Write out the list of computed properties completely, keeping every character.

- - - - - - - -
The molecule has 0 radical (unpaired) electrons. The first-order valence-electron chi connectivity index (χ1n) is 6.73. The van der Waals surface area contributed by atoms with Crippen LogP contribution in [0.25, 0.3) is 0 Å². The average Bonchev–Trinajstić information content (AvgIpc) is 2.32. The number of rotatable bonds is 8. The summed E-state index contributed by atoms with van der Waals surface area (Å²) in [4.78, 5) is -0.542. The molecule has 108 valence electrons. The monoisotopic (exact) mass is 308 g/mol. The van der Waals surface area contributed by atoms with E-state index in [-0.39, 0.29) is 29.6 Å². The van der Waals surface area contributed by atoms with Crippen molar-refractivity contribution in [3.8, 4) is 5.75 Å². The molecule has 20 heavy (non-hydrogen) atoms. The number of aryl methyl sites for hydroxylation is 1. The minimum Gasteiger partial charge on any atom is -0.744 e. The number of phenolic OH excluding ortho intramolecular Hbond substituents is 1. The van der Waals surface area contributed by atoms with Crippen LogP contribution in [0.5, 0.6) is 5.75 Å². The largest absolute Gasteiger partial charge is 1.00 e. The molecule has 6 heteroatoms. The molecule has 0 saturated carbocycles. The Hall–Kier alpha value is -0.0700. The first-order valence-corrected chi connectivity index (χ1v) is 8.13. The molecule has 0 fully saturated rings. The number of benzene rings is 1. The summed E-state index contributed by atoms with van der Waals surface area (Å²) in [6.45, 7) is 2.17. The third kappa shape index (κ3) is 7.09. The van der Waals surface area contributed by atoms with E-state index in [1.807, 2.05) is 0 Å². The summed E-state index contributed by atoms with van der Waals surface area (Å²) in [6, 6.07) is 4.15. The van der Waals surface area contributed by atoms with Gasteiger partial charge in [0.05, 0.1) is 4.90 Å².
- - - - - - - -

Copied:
The molecule has 0 radical (unpaired) electrons. The first-order valence-electron chi connectivity index (χ1n) is 6.73. The van der Waals surface area contributed by atoms with Crippen LogP contribution in [0.25, 0.3) is 0 Å². The average Bonchev–Trinajstić information content (AvgIpc) is 2.32. The number of rotatable bonds is 8. The summed E-state index contributed by atoms with van der Waals surface area (Å²) in [4.78, 5) is -0.542. The molecule has 108 valence electrons. The monoisotopic (exact) mass is 308 g/mol. The van der Waals surface area contributed by atoms with E-state index in [-0.39, 0.29) is 29.6 Å². The van der Waals surface area contributed by atoms with Crippen molar-refractivity contribution in [3.8, 4) is 5.75 Å². The molecule has 20 heavy (non-hydrogen) atoms. The number of aryl methyl sites for hydroxylation is 1. The minimum Gasteiger partial charge on any atom is -0.744 e. The number of phenolic OH excluding ortho intramolecular Hbond substituents is 1. The van der Waals surface area contributed by atoms with Crippen LogP contribution in [0.5, 0.6) is 5.75 Å². The largest absolute Gasteiger partial charge is 1.00 e. The molecule has 6 heteroatoms. The molecule has 0 saturated carbocycles. The Hall–Kier alpha value is -0.0700. The first-order valence-corrected chi connectivity index (χ1v) is 8.13. The molecule has 0 fully saturated rings. The number of benzene rings is 1. The summed E-state index contributed by atoms with van der Waals surface area (Å²) in [6.45, 7) is 2.17. The third kappa shape index (κ3) is 7.09. The van der Waals surface area contributed by atoms with E-state index in [1.807, 2.05) is 0 Å². The summed E-state index contributed by atoms with van der Waals surface area (Å²) in [6, 6.07) is 4.15. The van der Waals surface area contributed by atoms with Gasteiger partial charge in [0.05, 0.1) is 4.90 Å².